After a ransomware attack hit at least 22 cities and local governments in Texas, the authorities said that they are currently working to recover their networks. Meanwhile, a mayor of Texas municipality said that the hackers who infiltrated the computer systems have asked for $2.5 million as ransom.
The Federal Bureau of Investigation (FBI) and state cybersecurity experts are examining the ongoing cyberattack, which has affected mostly smaller local governments.
Elliott Sprehe of the Texas Department of Information Resources, which is coordinating the state's response to the attack said in a statement that as per the collected evidence it points out towards a single threat actor. He also said that the areas impacted are predominantly rural.
But the agency declined to share speculation on who might be responsible, citing an ongoing federal investigation on the attack which hit Texas cities on August 16.
In a statement, officials in Borger in the Texas Panhandle said that the attack has affected the business and financial operations in the city. It also added that "Responders have not yet established a time-frame for when full, normal operations will be restored."
Keene, another Texas city which has almost 6,100 people outside Fort Worth was also a victim of the ransomware attack and as per the officials, the city government is also unable to process utility payments.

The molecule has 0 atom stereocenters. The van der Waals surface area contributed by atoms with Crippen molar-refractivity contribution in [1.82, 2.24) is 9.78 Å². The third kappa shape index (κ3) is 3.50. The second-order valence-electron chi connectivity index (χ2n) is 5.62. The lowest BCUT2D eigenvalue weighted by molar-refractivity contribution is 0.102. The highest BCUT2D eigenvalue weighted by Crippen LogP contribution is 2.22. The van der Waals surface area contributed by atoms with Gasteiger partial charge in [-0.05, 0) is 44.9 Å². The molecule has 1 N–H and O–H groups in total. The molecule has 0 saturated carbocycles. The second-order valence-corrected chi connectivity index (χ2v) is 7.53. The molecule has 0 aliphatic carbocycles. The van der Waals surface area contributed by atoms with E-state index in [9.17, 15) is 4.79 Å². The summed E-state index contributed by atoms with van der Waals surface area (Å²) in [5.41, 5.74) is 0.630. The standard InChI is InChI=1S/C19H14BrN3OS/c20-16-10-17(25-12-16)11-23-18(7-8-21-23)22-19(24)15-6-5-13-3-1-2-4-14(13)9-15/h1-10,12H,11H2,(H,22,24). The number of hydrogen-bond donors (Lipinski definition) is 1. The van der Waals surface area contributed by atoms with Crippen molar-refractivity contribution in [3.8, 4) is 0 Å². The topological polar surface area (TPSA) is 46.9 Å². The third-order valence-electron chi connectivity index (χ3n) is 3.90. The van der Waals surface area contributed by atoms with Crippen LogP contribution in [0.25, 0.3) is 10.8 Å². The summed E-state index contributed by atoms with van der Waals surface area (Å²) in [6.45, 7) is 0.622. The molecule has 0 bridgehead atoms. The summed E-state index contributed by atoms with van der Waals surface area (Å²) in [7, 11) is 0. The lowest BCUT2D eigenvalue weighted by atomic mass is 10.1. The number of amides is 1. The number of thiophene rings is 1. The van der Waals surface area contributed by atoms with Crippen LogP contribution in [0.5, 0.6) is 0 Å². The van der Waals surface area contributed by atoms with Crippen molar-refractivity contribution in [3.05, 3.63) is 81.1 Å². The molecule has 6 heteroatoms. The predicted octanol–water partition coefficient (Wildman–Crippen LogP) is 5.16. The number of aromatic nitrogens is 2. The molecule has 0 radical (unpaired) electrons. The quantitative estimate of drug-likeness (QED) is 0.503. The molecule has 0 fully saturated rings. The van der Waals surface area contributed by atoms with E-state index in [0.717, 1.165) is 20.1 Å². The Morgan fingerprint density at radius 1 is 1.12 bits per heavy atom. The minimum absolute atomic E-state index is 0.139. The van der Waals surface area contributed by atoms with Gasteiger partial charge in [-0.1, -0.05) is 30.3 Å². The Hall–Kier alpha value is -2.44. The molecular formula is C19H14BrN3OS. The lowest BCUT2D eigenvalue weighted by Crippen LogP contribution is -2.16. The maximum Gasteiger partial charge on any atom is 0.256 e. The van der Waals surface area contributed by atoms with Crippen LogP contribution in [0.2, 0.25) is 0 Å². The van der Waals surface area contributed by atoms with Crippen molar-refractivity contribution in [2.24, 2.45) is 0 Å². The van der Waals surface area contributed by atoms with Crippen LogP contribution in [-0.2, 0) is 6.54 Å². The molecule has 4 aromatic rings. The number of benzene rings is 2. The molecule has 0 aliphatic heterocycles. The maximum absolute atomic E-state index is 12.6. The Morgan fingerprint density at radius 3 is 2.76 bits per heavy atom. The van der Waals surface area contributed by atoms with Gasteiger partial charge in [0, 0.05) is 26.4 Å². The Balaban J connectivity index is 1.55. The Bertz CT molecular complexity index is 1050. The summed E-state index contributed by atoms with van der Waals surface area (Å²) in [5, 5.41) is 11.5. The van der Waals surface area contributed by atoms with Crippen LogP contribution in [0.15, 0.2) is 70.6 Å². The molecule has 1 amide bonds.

As reported by NPR, Keene Mayor Gary Heinrich said that the threat actors broke into city's information technology software which is also managed by an outsourced company. The Mayor added that this company also supports other targeted municipalities. However, in addition, he also mentioned that the hackers collectively asked for $2.5 million.
CNN reported that Allan Liska, who tracks ransomware attacks for the cybersecurity firm Recorded Future, said, "We haven't seen this kind of coordinated ransomware attack against municipalities before. We have seen attackers that will go after local governments, but sequentially."
However, it should be noted that in the past few years the cyberattacks, especially the ransomware attacks have increased in the US particularly targeting the government networks. Earlier two ransomware attacks had paralysed Harrison County Courthouse and Florida city council as well as Baltimore City.
Avesta Hojjati, head of R&D at DigiCert told IBTimes Singapore that "the question of whether to pay a ransom is a difficult one, and by that time, you're left with limited options... As an organization, you should spend the necessary effort and money on proper security measures, and potentially save millions of dollars in damage if an attack were to happen."
Advising the firms to spend more time on security, Hajjati said: "As always, prevention is better than cure. It's smart to invest in proper authentication protocols instead of relying on weak passwords, and to provide security training materials to individuals to enhance security measures."